Kim – Jerry thinks there’s some lyrical stuff here. Cathy and Millie liked the lush descriptions. Jen had a problem with the word loomed – it implies distance to her. Jerry suggests getting rid of the word suddenly – it has a tendency to be overused. Alicia didn’t think the two main characters were close enough for one to cry on the other’s arm. Pat thought Ryoko was more goddess in this chapter than before, which worked for her and Millie thought Ryoko was more tenderhearted as well. How is Levi coming off? Anyone? Clayton was looking for hints about the death of another character to come into question here.

Jen – Pat thought a lot of ‘de-adverb-is-izing,’ went on. Jerry suggests sticking with simpler, he said, she asked as opposed to using words like replied, retorted, answered, etc. Alicia still thinks it reads like a stage play or a script to her – it’s lacking description. For instance, what does the lab look like? What do some of the characters look like? Clayton thinks the elements are there, but can be expanded. Millie has a question about the passive voice and when it’s appropriate. Alicia thinks some passive voice is okay, as long as you don’t do it too often.

Amber – Many people had constructive comments, and I look forward to reading their notes, but I lack the skills required to interact with people and type at the same time. Am I fired? (No, Amber, you’re not fired.—Kim)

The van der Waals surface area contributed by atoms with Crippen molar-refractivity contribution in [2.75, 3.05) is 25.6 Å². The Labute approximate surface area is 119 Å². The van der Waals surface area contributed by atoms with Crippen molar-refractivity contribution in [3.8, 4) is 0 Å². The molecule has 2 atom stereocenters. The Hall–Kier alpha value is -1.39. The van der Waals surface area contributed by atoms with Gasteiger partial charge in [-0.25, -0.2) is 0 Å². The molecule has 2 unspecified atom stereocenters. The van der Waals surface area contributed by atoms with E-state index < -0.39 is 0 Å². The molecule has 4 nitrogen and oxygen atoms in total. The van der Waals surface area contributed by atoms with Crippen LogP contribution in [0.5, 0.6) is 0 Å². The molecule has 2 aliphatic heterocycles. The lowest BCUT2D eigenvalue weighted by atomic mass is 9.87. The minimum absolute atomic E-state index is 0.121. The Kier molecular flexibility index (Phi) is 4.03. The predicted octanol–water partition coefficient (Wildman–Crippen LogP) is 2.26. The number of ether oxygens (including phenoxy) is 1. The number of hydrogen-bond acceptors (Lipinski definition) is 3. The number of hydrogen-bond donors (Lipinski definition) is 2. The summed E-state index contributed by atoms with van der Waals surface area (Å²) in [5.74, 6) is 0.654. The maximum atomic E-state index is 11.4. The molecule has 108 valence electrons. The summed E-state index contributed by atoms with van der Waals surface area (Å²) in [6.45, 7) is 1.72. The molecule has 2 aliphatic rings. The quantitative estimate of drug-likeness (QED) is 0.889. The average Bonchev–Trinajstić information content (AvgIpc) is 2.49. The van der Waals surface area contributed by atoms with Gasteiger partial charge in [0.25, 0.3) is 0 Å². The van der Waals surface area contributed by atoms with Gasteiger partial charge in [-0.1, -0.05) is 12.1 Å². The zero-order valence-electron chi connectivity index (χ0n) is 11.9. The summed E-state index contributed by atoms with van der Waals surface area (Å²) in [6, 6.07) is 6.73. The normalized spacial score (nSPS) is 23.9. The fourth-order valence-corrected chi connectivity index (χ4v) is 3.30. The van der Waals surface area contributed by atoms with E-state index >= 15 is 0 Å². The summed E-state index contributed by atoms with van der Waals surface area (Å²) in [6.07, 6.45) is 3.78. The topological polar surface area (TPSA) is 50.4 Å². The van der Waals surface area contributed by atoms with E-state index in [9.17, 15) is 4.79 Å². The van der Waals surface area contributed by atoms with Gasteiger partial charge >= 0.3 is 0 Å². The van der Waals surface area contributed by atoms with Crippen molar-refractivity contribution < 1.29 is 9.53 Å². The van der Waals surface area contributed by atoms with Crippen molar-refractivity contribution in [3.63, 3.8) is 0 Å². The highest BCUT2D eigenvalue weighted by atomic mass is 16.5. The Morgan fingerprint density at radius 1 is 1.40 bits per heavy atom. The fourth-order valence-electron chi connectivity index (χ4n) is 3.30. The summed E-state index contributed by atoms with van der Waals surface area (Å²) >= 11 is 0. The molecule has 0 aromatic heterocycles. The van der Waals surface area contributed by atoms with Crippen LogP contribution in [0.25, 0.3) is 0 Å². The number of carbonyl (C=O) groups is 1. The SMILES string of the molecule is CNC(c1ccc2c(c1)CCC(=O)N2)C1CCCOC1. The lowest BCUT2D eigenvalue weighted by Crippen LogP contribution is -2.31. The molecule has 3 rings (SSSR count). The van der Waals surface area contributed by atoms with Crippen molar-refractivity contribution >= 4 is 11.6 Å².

Alicia – Pat thinks she could leave the whole first paragraph out. In some measure, we already know a lot about Matson, just jump right in. Kim loved the chapter with Anthony and Jane together. Cathy thought the writing was tight, but didn’t get the stifled laughter. Millie (and everyone else) is glad to hear someone else has re-written their story about a million times. Clayton liked the choice of lawyer verbs associated with the questioning, like drilled. One character made need some ‘lawyering-up.’

Cathy – Kim liked Chapter 4 the best because she got a sense of, hey, something’s going on here. Jerry thought there had to be a threat made against the good-looking, friendly guy who ends up dead and he wanted to know if Nine took the emergency call about him. What happens to the rest of the beer? Somebody (anybody at our table) would totally steal it. Clayton likes to get up close and personal to the dead people – to see their character, whether they’re sympathetic or not. Kim wanted to know why he drinks another sample cup of beer when he’s already feeling sick from the first cup, but Shel thinks he doesn’t know what’s wrong with him, but he’s sure it can’t be the beer because he trusts his product.

Jerry – Kim (and Amber) wanted to know about Keystone cops. Alicia thought the diaper had to go in a food cart or someplace else, but Pat could see the nurse finding it later. Pat wanted to know when rubber pants came into existence. Shouldn’t there be seepage? Clayton thought Sonny could wish for his regulation gas mask. Good news for us mortals – Pat found a punctuation error. Clayton wanted a little more place at the beginning of the chapter to know whether he was inside or outside. The lack of an IV concerned Alicia – from her memories, if someone were out for two days they would be hooked up to fluids.

Who’s Up Next…